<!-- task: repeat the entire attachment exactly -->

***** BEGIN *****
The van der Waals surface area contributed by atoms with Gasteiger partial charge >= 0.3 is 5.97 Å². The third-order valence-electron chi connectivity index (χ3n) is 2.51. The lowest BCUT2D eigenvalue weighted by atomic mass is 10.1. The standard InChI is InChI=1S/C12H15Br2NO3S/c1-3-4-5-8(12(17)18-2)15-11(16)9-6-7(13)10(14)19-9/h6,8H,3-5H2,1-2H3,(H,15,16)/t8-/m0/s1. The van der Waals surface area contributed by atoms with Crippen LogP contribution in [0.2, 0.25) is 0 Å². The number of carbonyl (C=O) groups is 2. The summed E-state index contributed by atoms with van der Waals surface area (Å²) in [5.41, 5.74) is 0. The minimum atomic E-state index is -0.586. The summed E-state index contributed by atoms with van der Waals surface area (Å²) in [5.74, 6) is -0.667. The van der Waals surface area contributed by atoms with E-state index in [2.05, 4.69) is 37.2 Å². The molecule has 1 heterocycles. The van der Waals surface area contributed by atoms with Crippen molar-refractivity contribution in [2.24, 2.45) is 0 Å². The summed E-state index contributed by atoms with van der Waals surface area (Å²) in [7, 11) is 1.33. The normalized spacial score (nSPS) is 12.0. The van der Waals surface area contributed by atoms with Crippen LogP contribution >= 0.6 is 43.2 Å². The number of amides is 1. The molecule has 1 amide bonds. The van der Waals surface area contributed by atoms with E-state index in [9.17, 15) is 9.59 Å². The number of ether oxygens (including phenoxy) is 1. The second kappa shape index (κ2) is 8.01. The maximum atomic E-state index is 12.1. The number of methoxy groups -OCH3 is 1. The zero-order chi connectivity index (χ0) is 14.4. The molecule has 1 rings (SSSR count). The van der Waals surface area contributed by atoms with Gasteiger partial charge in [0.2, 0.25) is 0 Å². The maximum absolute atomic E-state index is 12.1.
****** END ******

The van der Waals surface area contributed by atoms with Gasteiger partial charge >= 0.3 is 5.97 Å². The third-order valence-electron chi connectivity index (χ3n) is 2.51. The lowest BCUT2D eigenvalue weighted by atomic mass is 10.1. The standard InChI is InChI=1S/C12H15Br2NO3S/c1-3-4-5-8(12(17)18-2)15-11(16)9-6-7(13)10(14)19-9/h6,8H,3-5H2,1-2H3,(H,15,16)/t8-/m0/s1. The van der Waals surface area contributed by atoms with Crippen LogP contribution in [0.2, 0.25) is 0 Å². The number of carbonyl (C=O) groups is 2. The summed E-state index contributed by atoms with van der Waals surface area (Å²) in [5.41, 5.74) is 0. The minimum atomic E-state index is -0.586. The summed E-state index contributed by atoms with van der Waals surface area (Å²) in [5.74, 6) is -0.667. The van der Waals surface area contributed by atoms with E-state index in [2.05, 4.69) is 37.2 Å². The molecule has 1 heterocycles. The van der Waals surface area contributed by atoms with Crippen molar-refractivity contribution in [2.24, 2.45) is 0 Å². The summed E-state index contributed by atoms with van der Waals surface area (Å²) in [7, 11) is 1.33. The normalized spacial score (nSPS) is 12.0. The van der Waals surface area contributed by atoms with Crippen LogP contribution >= 0.6 is 43.2 Å². The number of amides is 1. The molecule has 1 amide bonds. The van der Waals surface area contributed by atoms with E-state index in [9.17, 15) is 9.59 Å². The number of ether oxygens (including phenoxy) is 1. The second kappa shape index (κ2) is 8.01. The maximum atomic E-state index is 12.1. The number of methoxy groups -OCH3 is 1. The zero-order chi connectivity index (χ0) is 14.4. The molecule has 1 rings (SSSR count). The van der Waals surface area contributed by atoms with Gasteiger partial charge in [0.2, 0.25) is 0 Å². The maximum absolute atomic E-state index is 12.1.